MBI-Mitarbeiter - Persönliche Daten


Fluctuation-induced interactions are phenomena arising from classical and quantum fluctuations. In the simplest form, they consist in mesoscopic forces between two or more electrically neutral objects, the sign and the strength of which strongly depend on the system and its geometry. A paradigmatic example is the Casimir effect between two parallel mirrors at zero temperature. In this case, the force arises from electromagnetic quantum vacuum fluctuations: the outward radiation pressure exerted by virtual photons between the mirrors is smaller than the inward pressure produced by virtual photons outside, resulting in a net attractive force. Fluctuations are also known for being responsible for the appearance of non-conservative forces between moving objects as well as for the exchange of heat via radiation between vacuum-separated bodies at different temperatures.

Despite the fact that theories describing this kind of interactions were already formulated a long time ago, some relevant controversies still exist. Different approaches have been used and several contradictory results are found in the literature predicting not only different expressions with different dependencies on the physical parameters but also, in some cases, querying the mere existence of these interactions. All theoretical methods are complicated by features such as non-additivity and the fact of dealing with macroscopic objects. These, and other dispersive phenomena are of great importance in different areas of physics, ranging from quantum computation to gravity, and their exact knowledge is rapidly becoming important for the characterization of modern experimental set-ups and for the opportunities and challenges that they offer to nanotechnology. Solutions to problems and new ideas proposed by this research hugely impact on all nanodisciplines and, in general, on all sciences that deal with nanotechnologies.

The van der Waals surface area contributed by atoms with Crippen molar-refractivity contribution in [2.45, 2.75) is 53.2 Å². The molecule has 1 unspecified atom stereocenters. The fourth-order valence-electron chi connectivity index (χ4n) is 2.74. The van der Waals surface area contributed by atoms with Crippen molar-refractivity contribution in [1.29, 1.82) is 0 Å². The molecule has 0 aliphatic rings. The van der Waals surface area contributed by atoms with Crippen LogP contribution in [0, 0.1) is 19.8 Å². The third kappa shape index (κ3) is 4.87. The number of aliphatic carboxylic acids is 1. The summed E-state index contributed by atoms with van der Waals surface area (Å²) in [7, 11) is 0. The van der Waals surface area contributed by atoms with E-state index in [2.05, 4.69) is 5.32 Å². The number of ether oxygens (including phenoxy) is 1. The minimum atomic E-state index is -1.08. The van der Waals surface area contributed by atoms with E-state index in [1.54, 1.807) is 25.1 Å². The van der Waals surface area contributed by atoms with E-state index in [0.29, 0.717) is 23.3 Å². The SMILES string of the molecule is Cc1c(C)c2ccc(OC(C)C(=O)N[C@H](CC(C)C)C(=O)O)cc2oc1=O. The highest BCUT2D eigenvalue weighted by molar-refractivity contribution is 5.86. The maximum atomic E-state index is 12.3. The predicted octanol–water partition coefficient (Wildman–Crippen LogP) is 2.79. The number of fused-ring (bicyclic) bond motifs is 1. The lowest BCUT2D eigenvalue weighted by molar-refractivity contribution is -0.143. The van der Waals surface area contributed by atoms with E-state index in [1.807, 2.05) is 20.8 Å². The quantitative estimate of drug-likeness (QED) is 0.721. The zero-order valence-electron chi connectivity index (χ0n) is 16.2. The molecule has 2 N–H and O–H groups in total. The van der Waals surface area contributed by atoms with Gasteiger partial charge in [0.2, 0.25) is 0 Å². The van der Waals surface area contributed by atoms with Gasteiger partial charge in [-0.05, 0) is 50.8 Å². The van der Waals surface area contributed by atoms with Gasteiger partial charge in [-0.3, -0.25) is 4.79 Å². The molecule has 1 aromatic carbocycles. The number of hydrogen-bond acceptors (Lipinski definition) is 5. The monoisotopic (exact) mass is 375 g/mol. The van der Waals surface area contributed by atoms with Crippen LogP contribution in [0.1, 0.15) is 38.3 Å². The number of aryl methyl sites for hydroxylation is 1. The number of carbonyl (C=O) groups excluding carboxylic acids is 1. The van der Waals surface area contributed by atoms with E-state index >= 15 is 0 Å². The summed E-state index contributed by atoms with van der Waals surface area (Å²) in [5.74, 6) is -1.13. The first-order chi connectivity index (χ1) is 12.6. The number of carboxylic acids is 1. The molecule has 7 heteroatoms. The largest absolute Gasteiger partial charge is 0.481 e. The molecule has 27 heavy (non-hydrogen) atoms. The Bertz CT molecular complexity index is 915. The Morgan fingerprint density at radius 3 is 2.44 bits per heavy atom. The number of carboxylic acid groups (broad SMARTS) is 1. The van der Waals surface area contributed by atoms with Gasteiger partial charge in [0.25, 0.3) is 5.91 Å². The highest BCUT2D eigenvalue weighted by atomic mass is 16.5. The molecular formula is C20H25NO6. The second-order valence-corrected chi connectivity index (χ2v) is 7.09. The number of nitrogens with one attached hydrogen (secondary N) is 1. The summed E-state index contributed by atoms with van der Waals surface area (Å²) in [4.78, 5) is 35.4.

In our group we pursue an intensive theoretical and computational investigation of the role of equilibrium and nonequilibrium fluctuations-induced interactions in physical systems, providing new understanding and designs of new interesting setups. This research leads to an increase of knowledge on fluctuation-induced interactions which is essential for designing and controlling future performant devices. Starting from recent theoretical and experimental investigations showing that such interactions are tunable in strength and sign, this work will also open new perspectives to investigate aspects of quantum field theory and condensed-matter physics.


Curriculum vitae

2014 - present: Scientific staff member, Max Born Institute, Berlin, Germany.
Member of the Theoretical Optics & Photonics group (Max Born Institut and Humboldt University of Berlin).

2013: Visiting researcher, University of Nottingham, Nottingham, UK.
Cold Atoms group.

2009 - 2013: Director's funded Postdoctoral Fellow, Los Alamos National Laboratory, New Mexico, USA.
Member of the Condensed Matter and Complex Systems Group at the Theoretical Division.

2006 - 2009: Alexander von Humboldt Postdoctoral Researcher, University of Potsdam, Potsdam, Germany.
Member of the Quantum Optics group.

2002 - 2005: PhD in physics, Laboratoire Kastler-Brossel (ENS, UPMC, CNRS), Paris, France.
Thesis title: Casimir Effect and Interaction between Surface Plasmons.

1996 - 2002: "Laurea" in physics, Physics Department at Palermo University, Palermo, Italy.
Thesis title: Formulation and resolution of a Master-Equation to study the effects of classical and quantum noise in trapped ions systems.


2014 - 2017: Marie Curie Career Integration Grant, 2015 - 2020: German-Israeli Project Cooperation Grant (DFG)